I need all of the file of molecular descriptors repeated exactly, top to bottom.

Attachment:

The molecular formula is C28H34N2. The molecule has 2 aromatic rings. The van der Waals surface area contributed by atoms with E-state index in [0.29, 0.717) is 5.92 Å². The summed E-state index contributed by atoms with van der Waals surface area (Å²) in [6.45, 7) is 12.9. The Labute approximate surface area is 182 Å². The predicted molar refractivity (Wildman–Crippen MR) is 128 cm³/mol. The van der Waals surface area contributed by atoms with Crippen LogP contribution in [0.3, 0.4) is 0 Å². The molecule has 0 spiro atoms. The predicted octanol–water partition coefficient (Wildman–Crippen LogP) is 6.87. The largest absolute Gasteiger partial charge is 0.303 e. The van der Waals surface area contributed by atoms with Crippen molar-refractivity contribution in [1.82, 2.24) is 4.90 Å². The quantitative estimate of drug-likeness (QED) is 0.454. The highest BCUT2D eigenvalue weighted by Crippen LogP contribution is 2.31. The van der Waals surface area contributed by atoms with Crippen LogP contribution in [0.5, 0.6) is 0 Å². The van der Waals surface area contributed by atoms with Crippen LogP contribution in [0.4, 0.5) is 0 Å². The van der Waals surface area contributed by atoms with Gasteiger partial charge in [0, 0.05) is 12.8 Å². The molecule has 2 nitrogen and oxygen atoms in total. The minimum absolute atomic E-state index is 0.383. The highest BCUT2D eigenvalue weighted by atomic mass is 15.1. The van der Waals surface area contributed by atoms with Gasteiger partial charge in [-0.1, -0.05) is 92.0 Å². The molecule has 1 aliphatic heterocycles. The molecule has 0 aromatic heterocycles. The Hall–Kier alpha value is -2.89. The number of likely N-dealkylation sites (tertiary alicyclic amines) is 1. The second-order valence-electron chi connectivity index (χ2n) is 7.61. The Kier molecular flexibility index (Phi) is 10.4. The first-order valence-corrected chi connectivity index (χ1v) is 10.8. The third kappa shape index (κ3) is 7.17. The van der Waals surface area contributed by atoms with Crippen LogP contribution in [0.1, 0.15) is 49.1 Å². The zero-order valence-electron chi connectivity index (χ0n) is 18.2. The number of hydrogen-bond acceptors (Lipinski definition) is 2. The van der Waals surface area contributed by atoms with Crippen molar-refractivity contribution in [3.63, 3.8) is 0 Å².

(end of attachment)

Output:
The molecular formula is C28H34N2. The molecule has 2 aromatic rings. The van der Waals surface area contributed by atoms with E-state index in [0.29, 0.717) is 5.92 Å². The summed E-state index contributed by atoms with van der Waals surface area (Å²) in [6.45, 7) is 12.9. The Labute approximate surface area is 182 Å². The predicted molar refractivity (Wildman–Crippen MR) is 128 cm³/mol. The van der Waals surface area contributed by atoms with Crippen LogP contribution in [0.3, 0.4) is 0 Å². The molecule has 0 spiro atoms. The predicted octanol–water partition coefficient (Wildman–Crippen LogP) is 6.87. The largest absolute Gasteiger partial charge is 0.303 e. The van der Waals surface area contributed by atoms with Crippen molar-refractivity contribution in [1.82, 2.24) is 4.90 Å². The quantitative estimate of drug-likeness (QED) is 0.454. The highest BCUT2D eigenvalue weighted by Crippen LogP contribution is 2.31. The van der Waals surface area contributed by atoms with Crippen LogP contribution in [0.5, 0.6) is 0 Å². The van der Waals surface area contributed by atoms with Crippen LogP contribution in [0.4, 0.5) is 0 Å². The van der Waals surface area contributed by atoms with Gasteiger partial charge in [0, 0.05) is 12.8 Å². The molecule has 2 nitrogen and oxygen atoms in total. The minimum absolute atomic E-state index is 0.383. The highest BCUT2D eigenvalue weighted by atomic mass is 15.1. The van der Waals surface area contributed by atoms with Gasteiger partial charge in [-0.1, -0.05) is 92.0 Å². The molecule has 1 aliphatic heterocycles. The molecule has 0 aromatic heterocycles. The Hall–Kier alpha value is -2.89. The number of likely N-dealkylation sites (tertiary alicyclic amines) is 1. The second-order valence-electron chi connectivity index (χ2n) is 7.61. The Kier molecular flexibility index (Phi) is 10.4. The first-order valence-corrected chi connectivity index (χ1v) is 10.8. The third kappa shape index (κ3) is 7.17. The van der Waals surface area contributed by atoms with Crippen LogP contribution in [0.1, 0.15) is 49.1 Å². The zero-order valence-electron chi connectivity index (χ0n) is 18.2. The number of hydrogen-bond acceptors (Lipinski definition) is 2. The van der Waals surface area contributed by atoms with Crippen molar-refractivity contribution in [3.63, 3.8) is 0 Å².